Since the announcement of the Amazon Kindle fire, over on the iPod touch forums everyone is talking about how the Fire stacks up to the iPod touch, and when I mentioned the Amazon Kindle Fire to my 12-year old daughter, she thought it sounded cool, but said "it does less than my iPod". In her mind, it was a Kindle that does video. I then mentioned that it also has a music player and can play games and her eyes lit up. She'd been saving up for an iPod Touch, and for the whole day after that, she has a hard time deciding whether to get the iPod touch or just get the Amazon Kindle Fire.

So to decide Kindle Fire or iPod touch? Truthfully, I think it's still a little too early to say. While the Kindle Fire might be able to replace a iPod Touch for some, it might not for others. Asking what you will be using the gadget for may help you to make the best decision.

I need to do a lot of reading with the gadget

The first thing to say here is that you can read newspapers, magazines, websites, ebooks and all sorts of literature on both the Kindle Fire and the iPod touch. The key here is, how much of that do you intend to do? The advantage, of course with a 7" vibrant color touchscreen and lightweight Kindle Fire wins out in this regard.

I just want to watch movies on the go

If you spend a lot of time sitting on trains or planes, you probably want to kick back with a movie, book, or a magazine. The Kindle Fire is the better media device of the two.

The iPod Touch is smaller and easier to carry, but the Kindle Fire offers much more to help pass the time. If you are in for a long trip, the larger screen will help save your eyes when watching movies rented from iTunes.

I want to use it as a casual gamer

The new Kindle Fire makes a deliberate move at being more of a multimedia device, with improved music features, the ability to watch videos, play games and, of course, read books and magazines in color. All of these features are facilitated by a 7-inch color multi-touch LCD screen, 1GHz dual-core Texas Instruments OMAP4 CPU, wi-fi capabilities and access to the Amazon Appstore. As third-party developers start to port their Android games over to the the Android-based device, the Kindle Fire's gaming experience should tower over the iPod touch's.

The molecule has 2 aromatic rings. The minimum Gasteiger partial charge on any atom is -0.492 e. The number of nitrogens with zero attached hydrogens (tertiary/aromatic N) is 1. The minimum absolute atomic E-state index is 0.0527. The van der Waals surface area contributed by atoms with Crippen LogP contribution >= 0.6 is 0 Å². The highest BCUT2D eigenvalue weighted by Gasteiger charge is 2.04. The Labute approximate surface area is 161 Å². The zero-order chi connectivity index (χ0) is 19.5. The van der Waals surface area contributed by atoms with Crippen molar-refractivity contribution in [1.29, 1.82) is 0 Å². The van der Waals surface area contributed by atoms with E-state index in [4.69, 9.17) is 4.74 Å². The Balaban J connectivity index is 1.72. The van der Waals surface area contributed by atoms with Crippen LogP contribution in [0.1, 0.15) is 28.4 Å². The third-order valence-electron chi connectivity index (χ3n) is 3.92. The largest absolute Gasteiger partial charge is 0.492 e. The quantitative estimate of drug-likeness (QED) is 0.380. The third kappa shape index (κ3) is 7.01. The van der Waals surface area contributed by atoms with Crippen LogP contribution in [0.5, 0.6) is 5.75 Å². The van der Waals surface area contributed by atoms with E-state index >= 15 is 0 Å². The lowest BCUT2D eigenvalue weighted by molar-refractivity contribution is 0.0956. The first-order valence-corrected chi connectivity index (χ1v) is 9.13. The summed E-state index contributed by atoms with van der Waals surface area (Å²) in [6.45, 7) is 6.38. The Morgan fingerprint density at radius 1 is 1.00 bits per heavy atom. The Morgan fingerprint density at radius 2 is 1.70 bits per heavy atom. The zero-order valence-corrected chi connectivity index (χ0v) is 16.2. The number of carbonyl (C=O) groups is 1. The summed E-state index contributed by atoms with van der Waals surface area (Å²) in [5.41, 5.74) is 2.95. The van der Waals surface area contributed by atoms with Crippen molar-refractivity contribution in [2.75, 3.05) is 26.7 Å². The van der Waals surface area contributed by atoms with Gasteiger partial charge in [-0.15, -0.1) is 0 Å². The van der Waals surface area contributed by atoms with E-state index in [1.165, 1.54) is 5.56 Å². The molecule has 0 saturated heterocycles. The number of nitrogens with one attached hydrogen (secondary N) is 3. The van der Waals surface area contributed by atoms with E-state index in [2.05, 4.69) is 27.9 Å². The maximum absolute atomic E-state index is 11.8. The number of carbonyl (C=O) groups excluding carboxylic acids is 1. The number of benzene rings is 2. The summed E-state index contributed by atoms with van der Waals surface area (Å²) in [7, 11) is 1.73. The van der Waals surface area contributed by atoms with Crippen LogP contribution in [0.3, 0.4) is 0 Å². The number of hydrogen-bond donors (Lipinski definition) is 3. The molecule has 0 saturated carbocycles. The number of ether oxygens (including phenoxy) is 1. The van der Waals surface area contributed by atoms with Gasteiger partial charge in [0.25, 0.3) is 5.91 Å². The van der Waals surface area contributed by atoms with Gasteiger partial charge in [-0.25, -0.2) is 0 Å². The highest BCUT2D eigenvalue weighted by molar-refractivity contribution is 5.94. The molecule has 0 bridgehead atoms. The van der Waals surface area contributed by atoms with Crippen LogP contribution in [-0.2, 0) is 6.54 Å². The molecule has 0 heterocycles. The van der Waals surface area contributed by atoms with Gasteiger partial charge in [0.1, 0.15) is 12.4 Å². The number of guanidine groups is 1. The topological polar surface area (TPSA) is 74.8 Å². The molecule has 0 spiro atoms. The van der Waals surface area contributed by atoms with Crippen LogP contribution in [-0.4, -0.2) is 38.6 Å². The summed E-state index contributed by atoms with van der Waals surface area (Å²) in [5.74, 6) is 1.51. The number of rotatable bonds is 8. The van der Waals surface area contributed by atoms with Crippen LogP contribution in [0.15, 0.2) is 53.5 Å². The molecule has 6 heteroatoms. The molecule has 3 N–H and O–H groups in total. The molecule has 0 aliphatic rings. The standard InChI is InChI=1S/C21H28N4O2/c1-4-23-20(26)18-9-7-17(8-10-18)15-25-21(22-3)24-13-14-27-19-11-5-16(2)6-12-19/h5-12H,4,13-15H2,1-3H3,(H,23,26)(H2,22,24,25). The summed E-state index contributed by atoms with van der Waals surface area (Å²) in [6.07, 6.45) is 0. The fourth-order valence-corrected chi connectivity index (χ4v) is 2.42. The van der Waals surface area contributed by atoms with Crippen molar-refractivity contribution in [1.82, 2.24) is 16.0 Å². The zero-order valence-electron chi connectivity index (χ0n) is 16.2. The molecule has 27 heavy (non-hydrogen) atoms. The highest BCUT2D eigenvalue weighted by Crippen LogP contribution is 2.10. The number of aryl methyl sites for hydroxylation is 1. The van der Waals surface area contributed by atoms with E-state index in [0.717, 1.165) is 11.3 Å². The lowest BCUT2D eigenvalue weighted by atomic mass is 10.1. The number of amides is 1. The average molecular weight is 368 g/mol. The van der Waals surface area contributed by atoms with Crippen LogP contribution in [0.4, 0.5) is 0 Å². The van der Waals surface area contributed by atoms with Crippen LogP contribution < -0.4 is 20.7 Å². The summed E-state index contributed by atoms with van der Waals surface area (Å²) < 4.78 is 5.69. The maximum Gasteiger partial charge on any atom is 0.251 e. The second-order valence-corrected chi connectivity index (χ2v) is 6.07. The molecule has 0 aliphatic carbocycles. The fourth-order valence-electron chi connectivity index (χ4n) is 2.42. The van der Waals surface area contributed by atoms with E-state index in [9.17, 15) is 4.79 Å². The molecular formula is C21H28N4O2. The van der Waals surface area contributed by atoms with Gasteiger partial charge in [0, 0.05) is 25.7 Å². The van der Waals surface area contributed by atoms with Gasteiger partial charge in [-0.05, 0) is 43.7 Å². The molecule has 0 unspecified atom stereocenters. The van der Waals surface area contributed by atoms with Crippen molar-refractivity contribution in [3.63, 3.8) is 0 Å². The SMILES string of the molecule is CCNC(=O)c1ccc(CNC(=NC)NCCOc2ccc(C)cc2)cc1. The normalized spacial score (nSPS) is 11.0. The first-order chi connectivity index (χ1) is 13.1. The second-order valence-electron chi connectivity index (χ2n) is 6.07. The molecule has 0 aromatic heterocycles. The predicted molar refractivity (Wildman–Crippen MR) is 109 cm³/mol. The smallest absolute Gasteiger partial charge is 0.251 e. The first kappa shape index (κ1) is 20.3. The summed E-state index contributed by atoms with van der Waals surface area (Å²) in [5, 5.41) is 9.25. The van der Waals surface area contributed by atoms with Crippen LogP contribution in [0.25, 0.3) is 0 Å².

Amazon also confirmed the Kindle Fire and its fancy Amazon Silk "cloud-accelerated" browser will support Adobe's Flash player, which gives game developers another potential venue for web games. And no, iPod touch still does not support Flash.

I travel a lot for business

On the one hand, the Kindle Fire is smaller and lighter, and will some day support Office docs. On the other hand, uh, everything else? You can get a 3G  iPod touch, meaning you can connect anywhere. It has content creation tools so you can get a little work done on the plane. It's got Bluetooth and a front-facing camera that'll videoconference like a mofo. And its storage doesn't rely on the cloud, so you can load up as many Vin Diesel (business people, you like that guy, right?) movies as your eyeballs can handle on that redeye.

I'm on a tight budget

Designed mainly as a media consumption device rather than a touch computer, the Amazon Kindle Fire is $29 LESS than an iPod touch, you get a larger display, good battery life, better browsing experience (largely due to the size) with flash support.


If you need to make your decision today, then get an iPod touch. If you can wait until around November 20th, then we will know a lot more about the Kindle Fire. I cannot provide an opinion of the Kindle Fire that is based on day-to-day use of this product because it will not be shipped until after November 15th. The iPod touch is small so it may not meet your needs as an eBook reader; but I can say that I have used the Kindle reader app on my iPod many times during air travel. I like the Kindle app on the iPod while flying because the iPod back-lit.